Background. A taxpayer (“Fred”) claimed a deduction for automobile mileage expenses of $7,500 on his federal tax return. The IRS disallowed any deduction due to a lack of substantiation. The Tax Court agreed. It noted that the tax code “imposes strict substantiation requirements” for deducting expenses relating to the business use of a car, and “no deduction is allowable on the basis of any approximation or the taxpayer’s unsupported testimony.” The court noted that substantiation of the business use of a car requires “adequate records, or sufficient evidence corroborating the taxpayer’s own statement, showing the amount of the expense, the time and place of the use of the listed property, and the business purpose.”
Fred had claimed a mileage expense deduction by multiplying the standard mileage rate times miles he claimed that he drove for business purposes. The court pointed out that use of the standard mileage rates “serves only to substantiate the amount of expenses and not the remaining elements of time and business purpose.” It noted that Fred relied on a computer printout “mileage log” with daily listings of business trips identified only by abbreviations under a column entitled “client.” Fred insisted that all of the business miles listed on the mileage log were “related” to his employment. However, the court concluded that “nowhere does the record reveal the … the business purpose of each trip recorded on the mileage log,” and as a result it ruled that Fred was not entitled to any deduction for the business use of his car because of his failure to comply with the substantiation requirements.
Key point. The court also referred to “irregularities” in Fred’s mileage log. For example, “for those dates for which personal mileage is recorded, the mileage log invariably lists either 4, 5, or (more typically) 6 miles of personal travel for the day, for a total of 796 personal miles, compared with 25,096 total business miles recorded. Consulting our own experience, it seems improbable that Fred’s daily personal use of his vehicle would be so rigidly fixed and limited, especially in light of the much larger number of business miles he recorded.”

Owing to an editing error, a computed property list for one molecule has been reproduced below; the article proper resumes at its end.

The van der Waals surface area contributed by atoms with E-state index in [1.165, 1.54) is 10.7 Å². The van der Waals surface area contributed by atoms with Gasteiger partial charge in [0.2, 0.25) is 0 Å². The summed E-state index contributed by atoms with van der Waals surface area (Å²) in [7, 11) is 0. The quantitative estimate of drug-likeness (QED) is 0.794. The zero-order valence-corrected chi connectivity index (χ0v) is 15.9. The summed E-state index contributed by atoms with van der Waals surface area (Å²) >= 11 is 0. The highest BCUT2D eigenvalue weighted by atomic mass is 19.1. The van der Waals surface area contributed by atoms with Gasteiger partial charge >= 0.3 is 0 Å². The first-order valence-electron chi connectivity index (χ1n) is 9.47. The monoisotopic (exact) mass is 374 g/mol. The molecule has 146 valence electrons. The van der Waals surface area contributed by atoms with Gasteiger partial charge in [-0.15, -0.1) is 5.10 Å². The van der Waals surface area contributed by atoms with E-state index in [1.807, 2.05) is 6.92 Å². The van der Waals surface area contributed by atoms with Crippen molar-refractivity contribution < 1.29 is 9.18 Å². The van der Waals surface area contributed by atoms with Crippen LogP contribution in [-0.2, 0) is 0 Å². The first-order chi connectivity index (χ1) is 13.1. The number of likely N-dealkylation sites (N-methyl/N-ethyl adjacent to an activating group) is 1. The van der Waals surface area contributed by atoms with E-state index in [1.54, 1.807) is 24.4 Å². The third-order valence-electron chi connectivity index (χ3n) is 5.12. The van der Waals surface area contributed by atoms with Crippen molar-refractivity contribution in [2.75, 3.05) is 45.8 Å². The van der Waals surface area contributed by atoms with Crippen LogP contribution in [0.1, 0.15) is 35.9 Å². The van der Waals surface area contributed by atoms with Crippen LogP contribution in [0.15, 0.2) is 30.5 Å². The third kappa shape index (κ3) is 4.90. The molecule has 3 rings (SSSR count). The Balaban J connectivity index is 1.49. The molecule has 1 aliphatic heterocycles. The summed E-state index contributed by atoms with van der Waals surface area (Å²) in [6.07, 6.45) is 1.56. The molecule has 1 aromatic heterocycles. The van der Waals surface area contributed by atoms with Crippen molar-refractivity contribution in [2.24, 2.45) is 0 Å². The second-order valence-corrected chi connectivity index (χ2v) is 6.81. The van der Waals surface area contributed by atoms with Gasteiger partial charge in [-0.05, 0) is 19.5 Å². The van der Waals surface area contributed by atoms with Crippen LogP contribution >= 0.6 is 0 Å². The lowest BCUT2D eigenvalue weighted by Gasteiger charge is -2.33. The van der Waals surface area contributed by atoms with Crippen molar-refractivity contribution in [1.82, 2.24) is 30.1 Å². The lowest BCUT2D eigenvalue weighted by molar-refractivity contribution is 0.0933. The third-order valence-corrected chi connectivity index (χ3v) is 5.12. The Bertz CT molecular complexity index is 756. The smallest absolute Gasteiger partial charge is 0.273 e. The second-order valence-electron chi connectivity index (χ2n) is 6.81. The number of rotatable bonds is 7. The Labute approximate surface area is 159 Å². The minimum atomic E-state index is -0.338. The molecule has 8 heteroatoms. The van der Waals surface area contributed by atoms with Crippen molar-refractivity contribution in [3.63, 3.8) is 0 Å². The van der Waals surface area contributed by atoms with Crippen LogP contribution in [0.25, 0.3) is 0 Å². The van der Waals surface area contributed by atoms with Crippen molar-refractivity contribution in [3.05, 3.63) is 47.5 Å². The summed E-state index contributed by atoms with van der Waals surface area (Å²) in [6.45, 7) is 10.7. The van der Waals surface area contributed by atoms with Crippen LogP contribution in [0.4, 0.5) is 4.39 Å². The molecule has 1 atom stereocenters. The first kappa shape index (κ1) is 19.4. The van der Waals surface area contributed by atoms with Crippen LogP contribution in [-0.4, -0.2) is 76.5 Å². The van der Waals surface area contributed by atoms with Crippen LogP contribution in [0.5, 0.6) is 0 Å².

Relevance to church treasurers. This case is important because it illustrates the strict substantiation requirements that apply to the business use of a car. It is important for church treasurers to be familiar with these requirements, especially if the church has adopted an accountable business expense reimbursement arrangement. Under such an arrangement, the church reimburses employee business expenses that are properly substantiated. The reimbursements are not reported by the church as taxable income to the employee, and the employee claims no deduction on his or her tax return. The employee is reporting to the church, rather than to the IRS. However, churches that adopt an accountable plan must recognize that the substantiation required to support the reimbursement of a business expense is identical to the substantiation that would be required to support a deduction on an employee’s federal tax return. If there is inadequate substantiation for a particular business expense, then the church does not reimburse it. Or, if it does, then this reimbursement is nonaccountable and must be reported as taxable income on the employee’s W-2 and Form 941.
In summary, a church’s tax reporting responsibilities are much different when employees fail to adequately substantiate business expenses under an accountable reimbursement arrangement, and it is the church treasurer’s responsibility to be sure that no expense reimbursement is treated as accountable for tax reporting purposes without adequate substantiation. Tamms v. Commissioner, T.C. Memo. 2001-201.
Need more help? The substantiation of business expenses is explained fully in chapter 7 of Richard Hammar’s annual Church and Clergy Tax Guide, which is available from the publisher of this newsletter by calling 1-800-222-1840. You can also order it from our online bookstore, at www.iclonline.com.
This content originally appeared in Church Treasurer Alert, September 2001.